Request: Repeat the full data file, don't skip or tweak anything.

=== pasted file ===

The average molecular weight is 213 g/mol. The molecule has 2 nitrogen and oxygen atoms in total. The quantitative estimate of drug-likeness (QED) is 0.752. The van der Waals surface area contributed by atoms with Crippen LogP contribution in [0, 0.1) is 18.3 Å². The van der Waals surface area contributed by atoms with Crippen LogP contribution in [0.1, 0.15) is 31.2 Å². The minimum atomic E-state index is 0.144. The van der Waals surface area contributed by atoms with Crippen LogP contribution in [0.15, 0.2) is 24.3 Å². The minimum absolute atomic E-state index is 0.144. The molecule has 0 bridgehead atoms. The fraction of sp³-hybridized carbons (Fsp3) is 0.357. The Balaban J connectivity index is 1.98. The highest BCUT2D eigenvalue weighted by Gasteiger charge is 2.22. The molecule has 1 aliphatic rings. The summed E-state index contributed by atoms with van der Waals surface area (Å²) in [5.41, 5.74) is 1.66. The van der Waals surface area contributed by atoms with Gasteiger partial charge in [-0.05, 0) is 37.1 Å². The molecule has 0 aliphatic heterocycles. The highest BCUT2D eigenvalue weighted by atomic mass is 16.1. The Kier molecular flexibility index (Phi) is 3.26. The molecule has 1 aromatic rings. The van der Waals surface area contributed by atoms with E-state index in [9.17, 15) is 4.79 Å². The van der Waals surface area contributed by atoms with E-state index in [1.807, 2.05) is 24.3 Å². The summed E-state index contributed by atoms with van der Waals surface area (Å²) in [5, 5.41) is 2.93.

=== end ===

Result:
The average molecular weight is 213 g/mol. The molecule has 2 nitrogen and oxygen atoms in total. The quantitative estimate of drug-likeness (QED) is 0.752. The van der Waals surface area contributed by atoms with Crippen LogP contribution in [0, 0.1) is 18.3 Å². The van der Waals surface area contributed by atoms with Crippen LogP contribution in [0.1, 0.15) is 31.2 Å². The minimum atomic E-state index is 0.144. The van der Waals surface area contributed by atoms with Crippen LogP contribution in [0.15, 0.2) is 24.3 Å². The minimum absolute atomic E-state index is 0.144. The molecule has 0 bridgehead atoms. The fraction of sp³-hybridized carbons (Fsp3) is 0.357. The Balaban J connectivity index is 1.98. The highest BCUT2D eigenvalue weighted by Gasteiger charge is 2.22. The molecule has 1 aliphatic rings. The summed E-state index contributed by atoms with van der Waals surface area (Å²) in [5.41, 5.74) is 1.66. The van der Waals surface area contributed by atoms with Gasteiger partial charge in [-0.05, 0) is 37.1 Å². The molecule has 0 aliphatic heterocycles. The highest BCUT2D eigenvalue weighted by atomic mass is 16.1. The Kier molecular flexibility index (Phi) is 3.26. The molecule has 1 aromatic rings. The van der Waals surface area contributed by atoms with E-state index in [9.17, 15) is 4.79 Å². The van der Waals surface area contributed by atoms with E-state index in [1.807, 2.05) is 24.3 Å². The summed E-state index contributed by atoms with van der Waals surface area (Å²) in [5, 5.41) is 2.93.